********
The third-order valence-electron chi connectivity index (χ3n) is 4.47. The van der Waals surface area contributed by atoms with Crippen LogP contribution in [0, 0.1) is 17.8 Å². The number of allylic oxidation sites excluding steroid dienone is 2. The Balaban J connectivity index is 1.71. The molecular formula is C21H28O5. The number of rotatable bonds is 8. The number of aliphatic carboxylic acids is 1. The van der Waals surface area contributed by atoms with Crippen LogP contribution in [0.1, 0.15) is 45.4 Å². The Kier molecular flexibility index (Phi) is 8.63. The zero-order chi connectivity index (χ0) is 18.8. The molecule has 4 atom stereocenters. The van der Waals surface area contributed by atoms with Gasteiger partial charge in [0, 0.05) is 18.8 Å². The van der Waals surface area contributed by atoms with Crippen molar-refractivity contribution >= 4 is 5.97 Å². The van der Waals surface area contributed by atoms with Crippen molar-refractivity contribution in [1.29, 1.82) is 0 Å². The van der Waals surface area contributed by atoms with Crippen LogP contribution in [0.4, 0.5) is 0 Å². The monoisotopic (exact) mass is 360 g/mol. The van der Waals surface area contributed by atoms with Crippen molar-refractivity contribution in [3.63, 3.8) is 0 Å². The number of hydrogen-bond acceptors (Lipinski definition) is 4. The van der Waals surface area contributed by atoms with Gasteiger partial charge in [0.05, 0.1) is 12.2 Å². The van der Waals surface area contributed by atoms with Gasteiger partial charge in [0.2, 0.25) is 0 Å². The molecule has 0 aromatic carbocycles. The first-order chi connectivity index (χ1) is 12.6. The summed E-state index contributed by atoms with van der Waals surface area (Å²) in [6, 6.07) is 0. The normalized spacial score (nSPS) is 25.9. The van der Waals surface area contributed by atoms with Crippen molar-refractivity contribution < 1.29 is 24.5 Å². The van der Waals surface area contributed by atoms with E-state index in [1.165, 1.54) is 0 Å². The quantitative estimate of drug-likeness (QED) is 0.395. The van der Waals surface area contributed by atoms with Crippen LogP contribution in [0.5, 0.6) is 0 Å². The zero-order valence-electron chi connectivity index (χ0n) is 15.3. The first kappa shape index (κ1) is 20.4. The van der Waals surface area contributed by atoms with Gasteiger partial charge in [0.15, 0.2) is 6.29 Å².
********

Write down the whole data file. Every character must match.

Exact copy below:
The third-order valence-electron chi connectivity index (χ3n) is 4.47. The van der Waals surface area contributed by atoms with Crippen LogP contribution in [0, 0.1) is 17.8 Å². The number of allylic oxidation sites excluding steroid dienone is 2. The Balaban J connectivity index is 1.71. The molecular formula is C21H28O5. The number of rotatable bonds is 8. The number of aliphatic carboxylic acids is 1. The van der Waals surface area contributed by atoms with Crippen LogP contribution in [0.1, 0.15) is 45.4 Å². The Kier molecular flexibility index (Phi) is 8.63. The zero-order chi connectivity index (χ0) is 18.8. The molecule has 4 atom stereocenters. The van der Waals surface area contributed by atoms with Gasteiger partial charge in [0, 0.05) is 18.8 Å². The van der Waals surface area contributed by atoms with Crippen molar-refractivity contribution >= 4 is 5.97 Å². The van der Waals surface area contributed by atoms with Crippen molar-refractivity contribution in [1.29, 1.82) is 0 Å². The van der Waals surface area contributed by atoms with Crippen LogP contribution in [0.4, 0.5) is 0 Å². The monoisotopic (exact) mass is 360 g/mol. The van der Waals surface area contributed by atoms with Crippen molar-refractivity contribution in [3.63, 3.8) is 0 Å². The number of hydrogen-bond acceptors (Lipinski definition) is 4. The van der Waals surface area contributed by atoms with Gasteiger partial charge in [0.05, 0.1) is 12.2 Å². The van der Waals surface area contributed by atoms with Gasteiger partial charge in [0.2, 0.25) is 0 Å². The molecule has 0 aromatic carbocycles. The first-order chi connectivity index (χ1) is 12.6. The summed E-state index contributed by atoms with van der Waals surface area (Å²) in [6, 6.07) is 0. The normalized spacial score (nSPS) is 25.9. The van der Waals surface area contributed by atoms with Crippen molar-refractivity contribution < 1.29 is 24.5 Å². The van der Waals surface area contributed by atoms with E-state index in [1.165, 1.54) is 0 Å². The quantitative estimate of drug-likeness (QED) is 0.395. The van der Waals surface area contributed by atoms with Crippen LogP contribution in [0.5, 0.6) is 0 Å². The zero-order valence-electron chi connectivity index (χ0n) is 15.3. The first kappa shape index (κ1) is 20.4. The van der Waals surface area contributed by atoms with Gasteiger partial charge in [0.15, 0.2) is 6.29 Å².